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Could the Broad Decline in June Be a Contrarian Indicator?

June has been the worst performing month of the year for the Dow in recent years, and that trend clearly has not been broken this month, with the index currently down 4 percent in June – by far its worst monthly performance this year.


Although every S&P 500 sector has averaged a decline in June since 2000, there have been only 12 instances (prior to this month) where all 10 sectors finished the month in negative territory.

June has been the worst performing month of the year for the Dow in recent years, and that trend clearly has not been broken this month, with the index currently down 4 percent in June – by far its worst monthly performance this year.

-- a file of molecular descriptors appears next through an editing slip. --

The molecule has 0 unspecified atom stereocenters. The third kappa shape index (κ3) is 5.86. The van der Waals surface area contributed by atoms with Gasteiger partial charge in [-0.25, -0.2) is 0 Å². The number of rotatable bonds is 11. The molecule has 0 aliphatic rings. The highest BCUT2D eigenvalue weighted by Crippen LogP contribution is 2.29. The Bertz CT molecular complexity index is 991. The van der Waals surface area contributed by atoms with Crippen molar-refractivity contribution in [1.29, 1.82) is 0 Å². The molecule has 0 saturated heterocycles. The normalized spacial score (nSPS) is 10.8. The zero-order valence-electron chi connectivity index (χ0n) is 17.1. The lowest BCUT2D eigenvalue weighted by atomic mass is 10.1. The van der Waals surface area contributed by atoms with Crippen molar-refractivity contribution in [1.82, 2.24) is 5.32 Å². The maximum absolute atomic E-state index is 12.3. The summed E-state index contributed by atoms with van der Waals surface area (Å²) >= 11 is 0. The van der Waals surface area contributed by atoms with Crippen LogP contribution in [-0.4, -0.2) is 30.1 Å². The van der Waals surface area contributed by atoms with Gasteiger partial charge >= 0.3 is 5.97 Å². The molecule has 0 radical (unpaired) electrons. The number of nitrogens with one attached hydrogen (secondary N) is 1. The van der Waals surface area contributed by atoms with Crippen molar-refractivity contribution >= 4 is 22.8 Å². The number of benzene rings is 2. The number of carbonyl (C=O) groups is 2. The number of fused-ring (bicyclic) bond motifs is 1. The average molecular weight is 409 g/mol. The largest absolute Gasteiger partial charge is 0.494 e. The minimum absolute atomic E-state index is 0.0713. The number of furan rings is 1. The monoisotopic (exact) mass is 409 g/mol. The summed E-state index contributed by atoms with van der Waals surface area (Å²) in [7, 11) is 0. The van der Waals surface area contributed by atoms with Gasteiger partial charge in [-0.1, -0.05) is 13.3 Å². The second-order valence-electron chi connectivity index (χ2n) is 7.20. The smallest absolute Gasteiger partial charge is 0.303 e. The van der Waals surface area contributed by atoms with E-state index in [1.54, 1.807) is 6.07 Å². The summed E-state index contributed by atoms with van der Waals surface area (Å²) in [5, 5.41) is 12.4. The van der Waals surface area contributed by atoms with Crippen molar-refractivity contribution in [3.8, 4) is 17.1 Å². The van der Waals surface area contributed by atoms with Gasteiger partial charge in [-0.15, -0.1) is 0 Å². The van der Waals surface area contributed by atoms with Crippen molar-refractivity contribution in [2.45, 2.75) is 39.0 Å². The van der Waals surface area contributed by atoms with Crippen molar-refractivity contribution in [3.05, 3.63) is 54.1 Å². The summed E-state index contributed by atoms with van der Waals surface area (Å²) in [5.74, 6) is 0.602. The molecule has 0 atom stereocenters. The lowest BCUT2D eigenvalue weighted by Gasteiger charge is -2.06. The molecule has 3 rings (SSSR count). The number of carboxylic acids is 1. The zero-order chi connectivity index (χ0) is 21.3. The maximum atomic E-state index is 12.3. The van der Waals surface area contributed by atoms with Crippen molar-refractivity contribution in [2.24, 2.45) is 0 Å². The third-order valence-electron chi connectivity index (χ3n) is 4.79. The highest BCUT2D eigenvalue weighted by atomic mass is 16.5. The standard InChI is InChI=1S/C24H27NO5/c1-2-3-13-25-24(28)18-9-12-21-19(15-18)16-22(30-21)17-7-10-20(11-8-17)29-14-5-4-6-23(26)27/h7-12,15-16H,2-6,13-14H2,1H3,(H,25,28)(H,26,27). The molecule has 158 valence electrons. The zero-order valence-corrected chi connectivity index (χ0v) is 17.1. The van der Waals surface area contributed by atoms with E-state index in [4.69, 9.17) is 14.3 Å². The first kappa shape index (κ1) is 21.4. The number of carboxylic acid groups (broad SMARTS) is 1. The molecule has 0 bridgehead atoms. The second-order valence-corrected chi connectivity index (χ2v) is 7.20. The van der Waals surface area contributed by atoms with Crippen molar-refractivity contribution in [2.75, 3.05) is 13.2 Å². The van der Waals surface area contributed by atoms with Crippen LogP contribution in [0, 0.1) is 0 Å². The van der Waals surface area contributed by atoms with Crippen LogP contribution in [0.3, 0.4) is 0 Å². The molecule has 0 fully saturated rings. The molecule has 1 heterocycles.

In another strong indication of this month's losses, a mere 48 of the S&P’s 500 stocks (10% of the index) are up this month. That’s the S&P’s fewest advancing stocks since May 2010, when just 35 stocks rose for the month.

The Dow’s 30 stocks aren’t faring any better, with just 2 stocks up in June (Microsoft and McDonald’s ).

Could the breadth of this month’s decline be a contrarian indicator?

Standard & Poor’s Rich Peterson notes that just before the market bottomed at the beginning of March 2009, the S&P only had 75 companies advancing the month before (February 2009). And the last time the index saw fewer than 100 advancing stocks in a month: June 2010 – the US markets hit their 2010 lows.

Indeed, in the past 5 years, there have been 6 instances where less than 100 stocks in the S&P 500 posted a monthly gain.


Data source: CNBC Analytics and Capital IQ.
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